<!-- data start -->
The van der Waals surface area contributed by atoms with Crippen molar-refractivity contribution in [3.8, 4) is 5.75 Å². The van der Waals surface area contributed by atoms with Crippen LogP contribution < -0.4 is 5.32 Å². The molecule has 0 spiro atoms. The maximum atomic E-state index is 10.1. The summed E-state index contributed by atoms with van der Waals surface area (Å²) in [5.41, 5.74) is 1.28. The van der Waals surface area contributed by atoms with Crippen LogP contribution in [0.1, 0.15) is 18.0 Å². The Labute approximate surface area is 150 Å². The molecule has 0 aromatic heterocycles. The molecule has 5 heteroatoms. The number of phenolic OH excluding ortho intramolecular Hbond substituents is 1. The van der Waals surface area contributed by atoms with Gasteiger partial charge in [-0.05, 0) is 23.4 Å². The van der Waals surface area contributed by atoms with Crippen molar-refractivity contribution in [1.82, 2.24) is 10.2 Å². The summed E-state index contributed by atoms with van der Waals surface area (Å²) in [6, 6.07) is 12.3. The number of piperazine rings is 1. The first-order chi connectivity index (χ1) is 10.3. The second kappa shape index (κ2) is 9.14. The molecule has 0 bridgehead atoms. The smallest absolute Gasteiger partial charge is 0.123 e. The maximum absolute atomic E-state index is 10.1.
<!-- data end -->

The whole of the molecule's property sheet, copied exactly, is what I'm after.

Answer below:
The van der Waals surface area contributed by atoms with Crippen molar-refractivity contribution in [3.8, 4) is 5.75 Å². The van der Waals surface area contributed by atoms with Crippen LogP contribution < -0.4 is 5.32 Å². The molecule has 0 spiro atoms. The maximum atomic E-state index is 10.1. The summed E-state index contributed by atoms with van der Waals surface area (Å²) in [5.41, 5.74) is 1.28. The van der Waals surface area contributed by atoms with Crippen LogP contribution in [0.1, 0.15) is 18.0 Å². The Labute approximate surface area is 150 Å². The molecule has 0 aromatic heterocycles. The molecule has 5 heteroatoms. The number of phenolic OH excluding ortho intramolecular Hbond substituents is 1. The van der Waals surface area contributed by atoms with Gasteiger partial charge in [-0.05, 0) is 23.4 Å². The van der Waals surface area contributed by atoms with Crippen molar-refractivity contribution in [1.82, 2.24) is 10.2 Å². The summed E-state index contributed by atoms with van der Waals surface area (Å²) in [6, 6.07) is 12.3. The number of piperazine rings is 1. The first-order chi connectivity index (χ1) is 10.3. The second kappa shape index (κ2) is 9.14. The molecule has 0 bridgehead atoms. The smallest absolute Gasteiger partial charge is 0.123 e. The maximum absolute atomic E-state index is 10.1.